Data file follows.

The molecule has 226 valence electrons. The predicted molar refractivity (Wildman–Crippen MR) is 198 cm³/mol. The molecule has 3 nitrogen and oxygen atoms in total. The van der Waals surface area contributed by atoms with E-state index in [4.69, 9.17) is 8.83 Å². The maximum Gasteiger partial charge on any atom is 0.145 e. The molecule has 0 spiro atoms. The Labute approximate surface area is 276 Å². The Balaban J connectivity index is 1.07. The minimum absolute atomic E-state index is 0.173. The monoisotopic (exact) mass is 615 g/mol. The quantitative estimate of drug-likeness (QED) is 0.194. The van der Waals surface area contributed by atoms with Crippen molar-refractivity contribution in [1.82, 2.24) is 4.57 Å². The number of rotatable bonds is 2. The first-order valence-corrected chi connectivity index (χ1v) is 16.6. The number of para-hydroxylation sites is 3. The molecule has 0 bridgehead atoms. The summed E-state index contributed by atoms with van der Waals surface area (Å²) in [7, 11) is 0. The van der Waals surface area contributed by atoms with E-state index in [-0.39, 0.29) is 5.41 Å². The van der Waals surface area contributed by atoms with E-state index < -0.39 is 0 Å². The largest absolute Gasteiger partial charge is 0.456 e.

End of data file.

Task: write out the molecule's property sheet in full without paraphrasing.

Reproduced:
The molecule has 226 valence electrons. The predicted molar refractivity (Wildman–Crippen MR) is 198 cm³/mol. The molecule has 3 nitrogen and oxygen atoms in total. The van der Waals surface area contributed by atoms with E-state index in [4.69, 9.17) is 8.83 Å². The maximum Gasteiger partial charge on any atom is 0.145 e. The molecule has 0 spiro atoms. The Labute approximate surface area is 276 Å². The Balaban J connectivity index is 1.07. The minimum absolute atomic E-state index is 0.173. The monoisotopic (exact) mass is 615 g/mol. The quantitative estimate of drug-likeness (QED) is 0.194. The van der Waals surface area contributed by atoms with Crippen molar-refractivity contribution in [1.82, 2.24) is 4.57 Å². The number of rotatable bonds is 2. The first-order valence-corrected chi connectivity index (χ1v) is 16.6. The number of para-hydroxylation sites is 3. The molecule has 0 bridgehead atoms. The summed E-state index contributed by atoms with van der Waals surface area (Å²) in [7, 11) is 0. The van der Waals surface area contributed by atoms with E-state index in [-0.39, 0.29) is 5.41 Å². The van der Waals surface area contributed by atoms with E-state index < -0.39 is 0 Å². The largest absolute Gasteiger partial charge is 0.456 e.